Clearing and margin
The European Market Infrastructure Regulation ("EMIR")1 imposes a number of risk mitigation techniques on counterparties to uncleared swaps. Some of those involve much tighter operational procedures (such as the rules for timely confirmations, portfolio reconciliation and dispute resolution). However, the most significant increase in the costs of trading over-the-counter ("OTC") derivatives will arise as a result of the rules on margin and eligible collateral for such trades. New legal and risk issues will need to be addressed in the running of what will become multiple collateral posting flows: for initial margin ("IM"), for variation margin ("VM"), possibly with silos for different currencies and different jurisdictions and separately, for legacy trades pre-dating the new rules (each separate from cleared trades).
The latest consultation paper (the "Consultation Paper") on draft regulatory technical standards ("RTS")on risk-mitigation techniques for OTC derivatives contracts not cleared by a central counterparty2, published by the three European Supervisory Authorities ("ESAs")3: (i) prescribes the minimum amount of IM and VM to be posted and collected and the calculation methodologies to be used; (ii) specifies the eligible collateral, (iii) stipulates certain thresholds to be applied to the posting of collateral, (iv) provides the permissible methods to calculate margin and (v) dictates a number of written agreements for inclusion of counterparties' risk management policies.
Market participants may comment on the impact of the RTS until 14 July 2014.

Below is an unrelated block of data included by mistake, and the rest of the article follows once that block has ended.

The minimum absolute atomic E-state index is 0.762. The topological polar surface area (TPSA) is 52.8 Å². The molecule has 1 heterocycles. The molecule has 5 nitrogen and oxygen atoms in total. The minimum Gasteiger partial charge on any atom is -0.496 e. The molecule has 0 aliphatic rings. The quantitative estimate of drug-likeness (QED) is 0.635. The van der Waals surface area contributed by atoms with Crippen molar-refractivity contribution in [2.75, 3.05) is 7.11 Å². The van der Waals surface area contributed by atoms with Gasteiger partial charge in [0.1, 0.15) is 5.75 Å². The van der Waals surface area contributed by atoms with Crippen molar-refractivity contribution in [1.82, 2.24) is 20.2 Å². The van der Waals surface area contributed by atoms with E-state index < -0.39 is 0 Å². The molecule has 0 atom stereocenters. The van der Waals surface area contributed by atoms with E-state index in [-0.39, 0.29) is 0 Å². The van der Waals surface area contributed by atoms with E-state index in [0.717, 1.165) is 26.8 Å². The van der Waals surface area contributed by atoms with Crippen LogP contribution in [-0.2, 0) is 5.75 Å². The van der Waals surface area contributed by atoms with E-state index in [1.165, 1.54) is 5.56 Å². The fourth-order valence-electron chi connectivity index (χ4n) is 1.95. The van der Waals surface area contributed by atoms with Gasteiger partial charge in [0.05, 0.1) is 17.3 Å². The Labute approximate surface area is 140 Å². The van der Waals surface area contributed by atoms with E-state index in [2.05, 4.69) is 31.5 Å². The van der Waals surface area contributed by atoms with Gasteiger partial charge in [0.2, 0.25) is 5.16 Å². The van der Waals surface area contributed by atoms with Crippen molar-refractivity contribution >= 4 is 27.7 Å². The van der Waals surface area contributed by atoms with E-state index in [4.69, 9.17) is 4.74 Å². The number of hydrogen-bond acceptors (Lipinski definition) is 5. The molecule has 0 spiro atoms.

To whom does the RTS apply?
Counterparties are required to collect collateral if they are financial counterparties ("FC") or non-financial counterparties above the clearing threshold ("NFC+").
Excluded from the scope of the RTS are: (i) non-financial counterparties below the clearing threshold ("NFC-"), (ii) members of the European System of Central Banks and other Member States' bodies performing similar functions and other EU public bodies charged with or intervening in the management of the public debt, (iii) the Bank for International Settlements; (iv) the central banks and public bodies charged with or intervening in the management of the public debt; (v) multilateral development banks; (vi) public sector entities where they are owned by central governments that have explicit guarantee arrangements provided by central governments, and (vii) the European Financial Stability Facility and the European Stability Mechanism.
Are there exceptions for IM for certain types of derivatives?
Yes, for IM relating to (i) physically settled foreign exchange forwards, (ii) physically settled foreign exchange swaps and (iii) the principal exchange of currency swaps.